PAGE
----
Friday, December 3, 2010


            In the years following the march, my father used to joke that I was responsible for the fall of the Iron Curtain.  To this day, the question remains unanswered in my mind: Did the Great Peace March contribute to the end of the nuclear arms race?  Within three years of the march, the Berlin Wall came down and communism collapsed across Europe.  People rose up and, with relatively little violence, forced communist governments to step aside and allow free nations to emerge.  The world that so many people had told us was impossible had come to pass.  There were many powerful forces at work to end the Cold War—millions of people at all levels of society, many of whom had endured tremendous suffering over a lifetime yet maintained faith, who schemed and planned and waited, and who recognized when the time had come for a change and at that moment had the courage to seize the opportunity.  To their credit, leaders on both sides responded to the inevitable and managed fragile transitions.  Had we played a role in turning that big wheel?  Perhaps the Great Peace March invigorated some grassroots along the way; perhaps we empowered some people to add their voices to the many who wanted to end the Cold War and forge a sane nuclear policy.  Or, maybe, as Ram Dass suggested, our quest was not so much about huge, historical change but about ourselves in the creation of a community.  Maybe it's that creation of community that will, in the end, put the last of our nuclear weapons to bed.

            As for the peace marchers…

            Bill continued to travel and write.  His Buddhist studies took him to Zen monasteries across the United States.  Twelve years after the end of the peace march, he published his first novel, winning the Hemingway Prize for New Authors.  Since then, he has written several novels and an important collection of Zen stories.  He is settled in the American Southwest where he and his wife, also an accomplished author, lead writing workshops.


     I lost track of Tom for several years after the end of the march, but I recently tracked him down in North Carolina where he lives on a sheep and llama farm.  A mule, a goat and a hen house full of chickens reside there, too.  Tom is dedicated to his son and daughter, his stepson and stepdaughter, and his beautiful new wife.  When he isn’t shearing sheep, he has a career as a school counselor.


    Iris Bean Blossom married Michael, the burly blacksmith from the Living History Farm in Des Moines.  They moved from Iowa to a community in the Pacific Northwest where Michael builds eco-friendly houses and Iris makes aprons and quilted pot holders for sale at the local farmers’ market.  They grow organic vegetables and flowers and have two very lovely daughters.  She still sees the world through rose colored glasses.

          Evan returned to Salt Lake where he entered university to study art and architecture.  He now designs Olympic villages and other enormous venues.  He lives in Denver with his wonderful wife, also an architect and political activist, their daughter, a budding artist, their son, who plays a mean guitar, and their dogs, Scoobie and Baloo.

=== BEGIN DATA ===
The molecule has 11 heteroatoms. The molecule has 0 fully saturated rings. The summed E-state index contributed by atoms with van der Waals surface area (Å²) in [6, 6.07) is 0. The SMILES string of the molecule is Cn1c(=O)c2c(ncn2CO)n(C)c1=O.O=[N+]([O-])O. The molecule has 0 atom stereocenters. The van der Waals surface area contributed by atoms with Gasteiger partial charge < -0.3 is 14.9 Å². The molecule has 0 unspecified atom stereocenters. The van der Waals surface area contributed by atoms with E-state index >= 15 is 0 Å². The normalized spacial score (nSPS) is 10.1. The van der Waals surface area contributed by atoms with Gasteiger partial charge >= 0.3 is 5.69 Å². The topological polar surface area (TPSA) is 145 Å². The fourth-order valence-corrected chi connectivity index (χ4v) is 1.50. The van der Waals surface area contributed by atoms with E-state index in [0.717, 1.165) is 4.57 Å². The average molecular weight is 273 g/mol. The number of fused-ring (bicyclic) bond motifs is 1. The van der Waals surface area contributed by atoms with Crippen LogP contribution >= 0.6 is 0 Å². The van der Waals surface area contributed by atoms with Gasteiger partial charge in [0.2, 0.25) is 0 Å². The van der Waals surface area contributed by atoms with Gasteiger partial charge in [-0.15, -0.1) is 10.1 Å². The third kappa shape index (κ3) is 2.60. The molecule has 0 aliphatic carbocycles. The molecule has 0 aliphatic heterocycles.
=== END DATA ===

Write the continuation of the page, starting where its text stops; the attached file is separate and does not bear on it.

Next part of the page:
As for me, after the march, I returned to the classroom to teach civics and world studies for eighteen years.  I never tired of talking with young people about how our democratic government was founded, how it's organized, and the way a democratic society is supposed to work.  As a result, I have had the awesome opportunity to read the Declaration of Independence and the US Constitution dozens of times.  In recent years, I moved to the European continent where I now live with my ever-loving husband, our 100% vegan daughter, and our dog, Athena, goddess of wisdom - and war.  I teach in an international school and hope every day to start a new adventure.  

        I am deeply grateful to everyone who supported the Great Peace March.  Thousands upon thousands of people made donations large and small, stood along the road to greet us with smiles, applause and shouts of encouragement, and invited us into their homes for a meal, and shower, and a comfortable place to sleep.  If you are reading this, please know that you had an enormous impact on our success.  In addition to showering us with your generosity and hospitality, you proved by your numbers that nuclear disarmament had significant support among the American people.  You turned the tide.  You made it happen.

          My fellow peace marchers know full well the debt of gratitude we owe one another for creating a bond that can never be broken.  Best of all, we have collectively forgiven one another that debt and live instead in the steady stream of energy that the peace march created.  We are a mighty flood and a celebration.
        Heartfelt thanks to Roy Finch for recording my original songs at his studio in Connecticut; to Sienna Lyon for valuable social networking advice and Fredrik Sjoberg for expert technical support; to Jane Hurst, who kindly digitalized my songs, and to Jane (again), Judy White, John Windle, Jeanne McCrea, Stephen M. Randall, Sean Murphy, Pamela Wrigley, and Charley, Michael, and Rosemary Monagan who gave me valuable editing feedback and the encouragement to keep writing.

         Special thanks to Jennifer Wood, my writing partner, for sharing her open heart and seeking mind.  I will long and fondly remember the many hours spent over manuscripts and ginger tea at the Literaturhaus in Berlin.  Reader, when you are done here, as, indeed, you nearly are, I recommend a visit to Jenn's wonderful memoir at:

          My husband and daughter allowed me two precious gifts among many: time and solitude.  I could never have done my best work without you.  Thank you.  I love you, too.